NCCU Study find pollution levels rise during rush hour along heavily traveled corridors.

A study at North Carolina Central University that monitored air quality at intersections near the university found patterns of pollution that could pose a health risk to residents, commuters and pedestrians.

NCCU Environmental Health Professor John Bang, M.D., Ph.D., led the two-year study with funding from the Health Effects Institute/U.S. Environmental Protection Agency in a collaboration with N.C. State University, University of California-Berkeley and the Desert Research Institute of the  Nevada System of Higher Education. The results will be presented Thursday, March 8, 2018, at the NC Breathe Conference at Wake Forest University.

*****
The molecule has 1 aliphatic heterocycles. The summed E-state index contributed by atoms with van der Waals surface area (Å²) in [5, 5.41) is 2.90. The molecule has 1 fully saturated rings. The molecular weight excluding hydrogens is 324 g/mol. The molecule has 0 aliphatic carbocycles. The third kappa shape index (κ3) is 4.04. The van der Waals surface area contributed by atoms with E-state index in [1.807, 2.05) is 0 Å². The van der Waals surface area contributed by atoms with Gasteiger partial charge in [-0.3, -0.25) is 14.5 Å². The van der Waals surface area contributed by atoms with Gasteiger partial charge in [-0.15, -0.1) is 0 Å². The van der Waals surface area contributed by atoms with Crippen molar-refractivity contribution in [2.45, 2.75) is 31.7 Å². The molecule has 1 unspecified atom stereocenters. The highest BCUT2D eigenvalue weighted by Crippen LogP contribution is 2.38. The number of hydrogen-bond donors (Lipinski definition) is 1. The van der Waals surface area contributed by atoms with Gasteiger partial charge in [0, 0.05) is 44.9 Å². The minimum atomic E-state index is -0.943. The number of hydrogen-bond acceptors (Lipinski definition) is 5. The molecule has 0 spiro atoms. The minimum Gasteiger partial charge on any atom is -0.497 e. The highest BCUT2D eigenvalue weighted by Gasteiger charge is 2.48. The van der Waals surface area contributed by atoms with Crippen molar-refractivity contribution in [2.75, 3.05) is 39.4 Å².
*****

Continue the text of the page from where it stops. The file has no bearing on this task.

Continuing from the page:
“This study was intended to produce information on how land-use practices can be applied to reduce the level of exposure to air pollutants in a systematic way,” Bang said. “It was also implanted in a way that can be simulated in many other places with similar conditions.”

It was the first study to closely examine the impact of air pollution in a minority community with the goal of predicting similar conditions in other neighborhoods.  

The NCCU study, titled “Impacts of Land Use Practice, Traffic Patterns and Human Activity on Air Quality in a Local Durham Community,” examines air quality in the minority community with high traffic volumes surrounding the university. The findings could be valuable in future land use planning to reduce exposure to air pollutants for local residents, commuters and pedestrians, Bang said.

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Originally published: Tuesday, March 06, 2018. Written by Renee Elder.

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